Deconstructing the Guard Dog
Mona Lindau of West Los Angeles isn’t just a trainer and a long-time Bullmastiff fancier. She also has a background in science – specifically, linguistics – where observing behavior, describing it and drawing generalizations can provide explanations to the questions that tantalize us.
So when Lindau decided to explore the guard instinct that so defines Molossers – an instinct that has been all but ignored in the canine literature – she cataloged the persistent guard behaviors that Molossers show toward their humans, including body-blocking, close body contact and finely tuned alertness to even the slightest change in environment. Then she turned to attachment theory in humans, in which close proximity to a parent primes the child for successful social and emotional development.
“Guard breeds like the Bullmastiff are characterized by strong bonding to their people,” Lindau explains. “They love body contact – when you sleep with your Bullmastiff she wants to be close, close, close. They always sit on your feet facing outwards, or sit beside you leaning on you.”
But, Lindau continues, not all canine-human relationships follow that parent-child model. Click on the video below to hear more. (And try not to drool yourself over Lindau’s amazing art collection!)
Love Is My Drug
Molossers aren’t just affectionate: They are also correspondingly protective. They can become extremely good at discriminating who belongs (friends) and who does not (everyone else).
So what underlies this tendency to love and guard so strongly?
Lindau theorizes it might have to do with the “love hormone” oxytocin, which facilitates bonding and love. The more oxytocin, the stronger the bond. “Some years ago a Dutch study found that oxytocin binds together people in groups and facilitates cooperation,” she explains. “And this is the zinger: Oxytocin also makes people dislike people who are not in their group. So it makes the ‘ingroup’ more cohesive, and makes people outside that group objects of aggression, dislike and particularly defense by the ingroup.”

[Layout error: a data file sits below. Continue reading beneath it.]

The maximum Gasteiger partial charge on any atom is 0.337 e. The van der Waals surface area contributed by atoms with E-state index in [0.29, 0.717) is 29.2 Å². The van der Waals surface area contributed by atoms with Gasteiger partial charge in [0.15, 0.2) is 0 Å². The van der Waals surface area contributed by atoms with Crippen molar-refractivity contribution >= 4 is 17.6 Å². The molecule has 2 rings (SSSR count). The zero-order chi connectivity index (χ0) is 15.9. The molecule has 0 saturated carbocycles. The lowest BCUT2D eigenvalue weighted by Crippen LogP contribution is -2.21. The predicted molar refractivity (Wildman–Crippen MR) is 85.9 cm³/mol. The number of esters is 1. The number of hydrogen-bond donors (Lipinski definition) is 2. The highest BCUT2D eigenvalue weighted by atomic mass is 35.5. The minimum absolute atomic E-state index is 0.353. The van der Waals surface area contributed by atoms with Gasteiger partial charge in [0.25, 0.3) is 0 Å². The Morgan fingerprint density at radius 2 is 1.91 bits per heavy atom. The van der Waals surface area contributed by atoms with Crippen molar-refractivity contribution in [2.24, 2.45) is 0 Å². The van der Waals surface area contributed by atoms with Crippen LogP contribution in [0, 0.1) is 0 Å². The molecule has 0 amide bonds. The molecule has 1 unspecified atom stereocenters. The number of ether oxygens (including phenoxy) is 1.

That, Lindau says, defines the Molosser guard breeds to a “T.” “I am sure the Bullmastiff and other Mastiff guard breeds have excess oxytocin compared to many other breeds,” she says, though no studies to date have measured that.
The 'A' Word
“When I started in dogs there was no problem with using the word ‘aggression,’” Lindau says. “But over the past 10 years or so, it seems that the word has acquired strong emotional connotations.”
Lindau thinks wariness about the word results from the sensationalistic and often inaccurate coverage of dog-bite cases in the media. Whatever the reason, it has resulted in owners being in denial about their dogs’ guarding tendencies – and trainers turning to more politically correct terms, like “reactive,” which essentially is code for the same thing.
“When I give out a questionnaire about dog behavior and we get to stranger-directed aggression, I often get the reply, ‘I couldn’t answer this question, because my dog is not aggressive,’” Lindau continues. “And of course, if they have a mastiff type, they do have aggression, but it’s appropriate type aggression.”
Ever the pragmatist, Lindau advocates a direct approach: “Let’s call aggression what it is and fix it by getting control: ‘No, you can’t do that, but you can alert me and tell me you don’t like it, and then we teach you to cope with it.’”
On the Right Foot
If you get your Molosser as a puppy, Lindau can’t stress enough the importance of early socialization.
Her recommendation: Every week between seven to 14 weeks of age, the dog should meet 50 to 100 people and go to four or five different locations. Yes, that’s quite a lot, but that sheer volume of new people and experiences will give your dog really good inventory of what to consider “normal.”
“There was a lot of research done in the 1950s that resulted in the notion of a critical period for socialization up to 16 weeks, and then the window is closed – the brain closes down for that,” Lindau explains. But the parvovirus outbreak of the 1960s led vets to advocate cloistering puppies until they had all their shots – despite the behavior problems it can cause.
It’s taken 50 years to correct that overreaction. “Several years ago, veterinary behaviorists came out with a policy statment that said you have to socialize puppies because there is more euthanasia for behavior problems than for physical illness,” Lindau says, adding that of course owners should use common sense and avoid strange dogs and the places they congregate. “And there are still lots of vets who tell the naive puppy owner don’t take the puppy out until they’ve had all their shots.”
Wait, There’s More ...
Finally, these two videos with Lindau explore still more training approaches for Molosser breeds.